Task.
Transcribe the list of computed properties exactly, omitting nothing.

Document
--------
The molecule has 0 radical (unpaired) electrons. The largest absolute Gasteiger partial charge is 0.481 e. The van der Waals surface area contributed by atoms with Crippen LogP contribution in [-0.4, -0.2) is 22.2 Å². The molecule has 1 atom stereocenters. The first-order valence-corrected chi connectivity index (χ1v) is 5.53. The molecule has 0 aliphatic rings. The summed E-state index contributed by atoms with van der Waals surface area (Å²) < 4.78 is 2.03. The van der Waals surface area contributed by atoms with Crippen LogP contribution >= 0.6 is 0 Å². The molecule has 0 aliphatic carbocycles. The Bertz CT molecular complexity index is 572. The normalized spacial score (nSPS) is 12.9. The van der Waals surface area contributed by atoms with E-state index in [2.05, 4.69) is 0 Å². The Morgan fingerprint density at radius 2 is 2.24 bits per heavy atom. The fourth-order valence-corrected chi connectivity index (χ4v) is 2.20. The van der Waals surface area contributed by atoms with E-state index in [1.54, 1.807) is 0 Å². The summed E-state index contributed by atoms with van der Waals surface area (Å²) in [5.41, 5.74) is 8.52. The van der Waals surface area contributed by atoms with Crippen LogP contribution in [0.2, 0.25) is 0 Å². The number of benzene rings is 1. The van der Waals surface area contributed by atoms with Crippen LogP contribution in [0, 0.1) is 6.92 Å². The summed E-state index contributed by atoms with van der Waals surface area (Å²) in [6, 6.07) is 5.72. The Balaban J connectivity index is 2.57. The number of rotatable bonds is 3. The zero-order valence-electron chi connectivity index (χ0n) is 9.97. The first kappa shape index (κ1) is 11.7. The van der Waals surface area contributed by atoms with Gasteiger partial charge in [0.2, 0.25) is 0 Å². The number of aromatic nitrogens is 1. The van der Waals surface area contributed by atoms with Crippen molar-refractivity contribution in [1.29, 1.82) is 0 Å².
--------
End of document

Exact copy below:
The molecule has 0 radical (unpaired) electrons. The largest absolute Gasteiger partial charge is 0.481 e. The van der Waals surface area contributed by atoms with Crippen LogP contribution in [-0.4, -0.2) is 22.2 Å². The molecule has 1 atom stereocenters. The first-order valence-corrected chi connectivity index (χ1v) is 5.53. The molecule has 0 aliphatic rings. The summed E-state index contributed by atoms with van der Waals surface area (Å²) < 4.78 is 2.03. The van der Waals surface area contributed by atoms with Crippen LogP contribution >= 0.6 is 0 Å². The molecule has 0 aliphatic carbocycles. The Bertz CT molecular complexity index is 572. The normalized spacial score (nSPS) is 12.9. The van der Waals surface area contributed by atoms with E-state index in [2.05, 4.69) is 0 Å². The Morgan fingerprint density at radius 2 is 2.24 bits per heavy atom. The fourth-order valence-corrected chi connectivity index (χ4v) is 2.20. The van der Waals surface area contributed by atoms with E-state index in [1.54, 1.807) is 0 Å². The summed E-state index contributed by atoms with van der Waals surface area (Å²) in [5.41, 5.74) is 8.52. The van der Waals surface area contributed by atoms with Crippen LogP contribution in [0.2, 0.25) is 0 Å². The number of benzene rings is 1. The van der Waals surface area contributed by atoms with Crippen LogP contribution in [0, 0.1) is 6.92 Å². The summed E-state index contributed by atoms with van der Waals surface area (Å²) in [6, 6.07) is 5.72. The Balaban J connectivity index is 2.57. The number of rotatable bonds is 3. The zero-order valence-electron chi connectivity index (χ0n) is 9.97. The first kappa shape index (κ1) is 11.7. The van der Waals surface area contributed by atoms with Gasteiger partial charge in [0.2, 0.25) is 0 Å². The number of aromatic nitrogens is 1. The van der Waals surface area contributed by atoms with Crippen molar-refractivity contribution in [1.29, 1.82) is 0 Å².